My company currently has an after hours sales and tech support line. We use two cell phones (one for tech and one for sales) that go home with different staff members each night. Our staff shares the responsibility and the tech line usually doesn't ring, but the staff understands that this is just part of their job responsibilities. It is not seen as additional work or a serious burden since we all have a sense of ownership in the company (even though ownership is only held by two individuals). When I was in the Army we were taught to take ownership of all our equipment and the things we worked on. I've tried to transfer that mentality over to the company. If your staff sees the company as their own they will do their best to help it grow. With the growth of the company their salary can increase as an added benefit.

By Chris Burford on   4/16/2014 2:49 PM

Re: Managing the After-Hours Service Call Hot Potato

Thanks, Chris! Do you charge anything for this support, or is this just rolled in as part of the service and support that you offer?

By John Sciacca on   4/16/2014 3:01 PM

Re: Managing the After-Hours Service Call Hot Potato

My comment is more of a story, based on how my brain works when it comes to after hours stuff.

I also have to check the text and/or read the email. Last week I had a prospect slash my quote in half and ask me if it was okay to buy the receiver I quoted online (of course the only model number on the quote) and source speakers elsewhere. I told him I was "disappointed that one would take my design and buy internet b-stock." He thanked me for my candor and said he would kick it around as quoted. I did not reply as I was doing work-truck suspension work over the weekend.

His next email said lets cut out the Sonos and half the speakers, line-item vetoing like The Governator. At this point my next and final email said I would have to step away from this one and he would need to find another guy. Though I was nice enough to tell him that without the Sonos, he would have an amp for the outdoors but no tunes to play :)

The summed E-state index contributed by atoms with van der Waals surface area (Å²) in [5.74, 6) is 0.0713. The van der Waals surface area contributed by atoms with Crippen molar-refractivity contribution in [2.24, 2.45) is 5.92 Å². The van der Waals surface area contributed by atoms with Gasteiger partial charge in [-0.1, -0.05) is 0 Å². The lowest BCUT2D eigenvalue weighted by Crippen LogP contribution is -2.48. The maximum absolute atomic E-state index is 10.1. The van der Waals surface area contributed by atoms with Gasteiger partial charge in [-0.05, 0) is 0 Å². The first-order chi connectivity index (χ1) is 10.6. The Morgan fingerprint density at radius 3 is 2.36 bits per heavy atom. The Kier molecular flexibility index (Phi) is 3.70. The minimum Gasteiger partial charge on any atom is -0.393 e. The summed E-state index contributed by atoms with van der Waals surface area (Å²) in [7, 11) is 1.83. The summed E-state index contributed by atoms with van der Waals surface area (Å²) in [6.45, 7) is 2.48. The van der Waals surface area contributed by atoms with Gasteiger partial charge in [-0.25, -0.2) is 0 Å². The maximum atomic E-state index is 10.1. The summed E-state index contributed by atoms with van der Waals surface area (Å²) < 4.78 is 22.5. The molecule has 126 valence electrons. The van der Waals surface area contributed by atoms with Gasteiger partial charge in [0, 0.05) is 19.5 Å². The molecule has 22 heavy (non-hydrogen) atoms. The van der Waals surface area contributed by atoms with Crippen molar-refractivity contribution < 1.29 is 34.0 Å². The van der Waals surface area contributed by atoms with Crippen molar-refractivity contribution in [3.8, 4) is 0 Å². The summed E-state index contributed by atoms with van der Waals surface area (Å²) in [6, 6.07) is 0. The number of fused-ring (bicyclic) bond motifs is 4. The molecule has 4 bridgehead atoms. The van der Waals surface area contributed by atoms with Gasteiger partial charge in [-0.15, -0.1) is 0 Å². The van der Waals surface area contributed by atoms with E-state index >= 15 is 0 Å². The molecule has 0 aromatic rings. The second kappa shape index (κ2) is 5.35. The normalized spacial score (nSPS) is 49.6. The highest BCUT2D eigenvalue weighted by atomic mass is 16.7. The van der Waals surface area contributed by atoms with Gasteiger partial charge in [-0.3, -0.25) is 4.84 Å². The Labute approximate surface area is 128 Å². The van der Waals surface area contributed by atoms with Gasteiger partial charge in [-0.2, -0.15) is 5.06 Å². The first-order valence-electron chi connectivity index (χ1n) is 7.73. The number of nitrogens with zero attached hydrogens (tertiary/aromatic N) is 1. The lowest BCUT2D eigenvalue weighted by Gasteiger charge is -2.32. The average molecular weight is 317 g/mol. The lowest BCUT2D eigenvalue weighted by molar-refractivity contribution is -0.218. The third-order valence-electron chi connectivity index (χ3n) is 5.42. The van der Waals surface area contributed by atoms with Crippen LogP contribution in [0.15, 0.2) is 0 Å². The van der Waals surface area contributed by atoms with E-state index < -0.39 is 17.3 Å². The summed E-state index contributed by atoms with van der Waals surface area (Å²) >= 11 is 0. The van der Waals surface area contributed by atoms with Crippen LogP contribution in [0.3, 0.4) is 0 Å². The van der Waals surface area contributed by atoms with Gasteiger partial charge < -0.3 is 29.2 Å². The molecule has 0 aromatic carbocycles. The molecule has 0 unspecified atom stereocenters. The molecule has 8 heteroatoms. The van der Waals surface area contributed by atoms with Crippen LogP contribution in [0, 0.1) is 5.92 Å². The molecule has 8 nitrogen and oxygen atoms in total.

The bottom line is this, I *have to* address the after hours communications, good or bad, almost immediately. If it's bad and I let it simmer too long, it will ruin my night or weekend. If it's good news, it will make my day that much better.

By Tom Kofski on   4/17/2014 6:23 PM

Re: Managing the After-Hours Service Call Hot Potato

We used to have all calls forward to my cell 24/7. The calls got to be a drain on my family time which is a high value to me and our mission statement. I switched our office line to stop forwarding at the end of business day. (we also changed providers to allow texting our our office line) We close on Sunday period no calls or emails answered. Of course we still look at the emails. Since this we have seen a lot less of the off hour freak out calls.

By RJ Armbruster on   4/18/2014 8:47 AM

Re: Managing the After-Hours Service Call Hot Potato


"The bottom line is this, I *have to* address the after hours communications, good or bad, almost immediately. If it's bad and I let it simmer too long, it will ruin my night or weekend. If it's good news, it will make my day that much better."

I know *exactly* how you feel. When I look at my iPhone and I see the sender, I will try to put off looking at it for a sec, but it gnaws away at me until I finally can't enjoy anything until I know what it says, for good or ill.


How do you handle it if a customer point blank asks you for your cell phone number? We have that happening more and more and many are really put off if you won't give it...

By John Sciacca on   4/18/2014 10:43 AM

Re: Managing the After-Hours Service Call Hot Potato

Separate your cell phone from service cell phone, they have to be 2 different numbers. After install, calls must go to service cell phone to be returned, calling my cell will incur a bill.

Service phone number is included as part of a service plan, buy a plan or call the office during hours, or leave a voice mail at the office, or send an email, but don't expect a return until shop hours. Of course we look on the weekend, but that's our choice.

By Rob Grabon on   4/19/2014 10:05 AM

Re: Managing the After-Hours Service Call Hot Potato


Not in your business (we do custom software development). We are very upfront with our clients that the end product (after they accept) comes with a "normal business hours" support for 30/60/90 days - depending on the project. We then offer them a paid support package where they can pre-buy support hours at a discounted price. Each client has a single point of contact via email. The contact person triages each email, and determines if this is a "holy crap" issue, or a "user education" issue. Holy crap issues are dealt with immediately, education issues are dealt with ASAP. This works out great for our clients, and for the team. It is all about setting expectations right up front with the client. BTW - I just moved and my audio installer moved all my equipment, and spent two days here getting things up and running. The last thing they said was - "you have Scott's cellphone number so you can call him if anything comes up". It would never cross my mind to call him at 11:30pm, but it sounds like the "you have my number" is par for the course in your industry.

By Peter Madsen on   4/23/2014 1:44 PM